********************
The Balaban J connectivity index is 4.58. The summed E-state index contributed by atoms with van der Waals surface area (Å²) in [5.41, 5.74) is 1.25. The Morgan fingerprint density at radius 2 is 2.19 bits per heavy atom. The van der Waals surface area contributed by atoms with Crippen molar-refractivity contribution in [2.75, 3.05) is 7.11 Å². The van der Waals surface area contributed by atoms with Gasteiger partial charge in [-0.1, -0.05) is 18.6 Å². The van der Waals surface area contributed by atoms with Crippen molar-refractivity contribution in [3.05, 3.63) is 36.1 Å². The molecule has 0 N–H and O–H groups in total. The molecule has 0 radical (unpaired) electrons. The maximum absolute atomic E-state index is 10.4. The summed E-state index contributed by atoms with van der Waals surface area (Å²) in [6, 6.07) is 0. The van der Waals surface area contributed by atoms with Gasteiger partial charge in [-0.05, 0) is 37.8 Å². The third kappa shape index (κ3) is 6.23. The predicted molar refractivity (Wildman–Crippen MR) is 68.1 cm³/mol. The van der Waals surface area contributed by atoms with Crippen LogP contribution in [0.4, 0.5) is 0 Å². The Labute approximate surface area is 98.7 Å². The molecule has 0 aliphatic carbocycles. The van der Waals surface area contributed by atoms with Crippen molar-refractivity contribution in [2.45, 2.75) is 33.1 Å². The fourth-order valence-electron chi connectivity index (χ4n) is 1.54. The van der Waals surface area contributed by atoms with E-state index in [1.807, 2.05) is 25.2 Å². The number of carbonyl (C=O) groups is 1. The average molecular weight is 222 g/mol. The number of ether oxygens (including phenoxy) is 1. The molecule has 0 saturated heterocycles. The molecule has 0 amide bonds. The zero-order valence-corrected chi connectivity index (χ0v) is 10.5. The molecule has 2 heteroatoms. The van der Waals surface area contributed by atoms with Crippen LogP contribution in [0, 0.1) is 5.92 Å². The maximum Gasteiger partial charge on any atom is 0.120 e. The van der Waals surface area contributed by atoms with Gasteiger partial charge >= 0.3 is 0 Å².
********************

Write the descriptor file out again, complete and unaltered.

The Balaban J connectivity index is 4.58. The summed E-state index contributed by atoms with van der Waals surface area (Å²) in [5.41, 5.74) is 1.25. The Morgan fingerprint density at radius 2 is 2.19 bits per heavy atom. The van der Waals surface area contributed by atoms with Crippen molar-refractivity contribution in [2.75, 3.05) is 7.11 Å². The van der Waals surface area contributed by atoms with Gasteiger partial charge in [-0.1, -0.05) is 18.6 Å². The van der Waals surface area contributed by atoms with Crippen molar-refractivity contribution in [3.05, 3.63) is 36.1 Å². The molecule has 0 N–H and O–H groups in total. The molecule has 0 radical (unpaired) electrons. The maximum absolute atomic E-state index is 10.4. The summed E-state index contributed by atoms with van der Waals surface area (Å²) in [6, 6.07) is 0. The van der Waals surface area contributed by atoms with Gasteiger partial charge in [-0.05, 0) is 37.8 Å². The third kappa shape index (κ3) is 6.23. The predicted molar refractivity (Wildman–Crippen MR) is 68.1 cm³/mol. The van der Waals surface area contributed by atoms with Crippen LogP contribution in [0.4, 0.5) is 0 Å². The Labute approximate surface area is 98.7 Å². The molecule has 0 aliphatic carbocycles. The van der Waals surface area contributed by atoms with Crippen molar-refractivity contribution in [2.45, 2.75) is 33.1 Å². The fourth-order valence-electron chi connectivity index (χ4n) is 1.54. The van der Waals surface area contributed by atoms with E-state index in [1.807, 2.05) is 25.2 Å². The number of carbonyl (C=O) groups is 1. The average molecular weight is 222 g/mol. The number of ether oxygens (including phenoxy) is 1. The molecule has 0 saturated heterocycles. The molecule has 0 amide bonds. The zero-order valence-corrected chi connectivity index (χ0v) is 10.5. The molecule has 2 heteroatoms. The van der Waals surface area contributed by atoms with Crippen LogP contribution in [0, 0.1) is 5.92 Å². The maximum Gasteiger partial charge on any atom is 0.120 e. The van der Waals surface area contributed by atoms with Gasteiger partial charge >= 0.3 is 0 Å².